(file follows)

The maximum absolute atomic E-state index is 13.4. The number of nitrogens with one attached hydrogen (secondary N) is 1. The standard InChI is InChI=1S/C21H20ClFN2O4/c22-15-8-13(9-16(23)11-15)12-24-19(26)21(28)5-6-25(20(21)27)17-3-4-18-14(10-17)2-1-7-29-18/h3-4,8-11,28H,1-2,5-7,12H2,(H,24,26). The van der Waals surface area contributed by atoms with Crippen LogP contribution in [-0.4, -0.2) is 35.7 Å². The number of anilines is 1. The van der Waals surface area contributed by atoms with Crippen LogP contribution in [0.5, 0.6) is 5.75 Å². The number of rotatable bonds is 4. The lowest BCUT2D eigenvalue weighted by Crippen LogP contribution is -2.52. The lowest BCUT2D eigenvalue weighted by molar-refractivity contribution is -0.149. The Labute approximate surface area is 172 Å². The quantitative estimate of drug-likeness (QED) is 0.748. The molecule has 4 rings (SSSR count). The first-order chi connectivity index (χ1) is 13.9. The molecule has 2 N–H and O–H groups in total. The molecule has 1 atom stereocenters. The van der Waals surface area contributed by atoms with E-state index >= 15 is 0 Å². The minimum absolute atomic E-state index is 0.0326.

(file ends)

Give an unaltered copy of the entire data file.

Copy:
The maximum absolute atomic E-state index is 13.4. The number of nitrogens with one attached hydrogen (secondary N) is 1. The standard InChI is InChI=1S/C21H20ClFN2O4/c22-15-8-13(9-16(23)11-15)12-24-19(26)21(28)5-6-25(20(21)27)17-3-4-18-14(10-17)2-1-7-29-18/h3-4,8-11,28H,1-2,5-7,12H2,(H,24,26). The van der Waals surface area contributed by atoms with Crippen LogP contribution in [-0.4, -0.2) is 35.7 Å². The number of anilines is 1. The van der Waals surface area contributed by atoms with Crippen LogP contribution in [0.5, 0.6) is 5.75 Å². The number of rotatable bonds is 4. The lowest BCUT2D eigenvalue weighted by Crippen LogP contribution is -2.52. The lowest BCUT2D eigenvalue weighted by molar-refractivity contribution is -0.149. The Labute approximate surface area is 172 Å². The quantitative estimate of drug-likeness (QED) is 0.748. The molecule has 4 rings (SSSR count). The first-order chi connectivity index (χ1) is 13.9. The molecule has 2 N–H and O–H groups in total. The molecule has 1 atom stereocenters. The van der Waals surface area contributed by atoms with E-state index >= 15 is 0 Å². The minimum absolute atomic E-state index is 0.0326.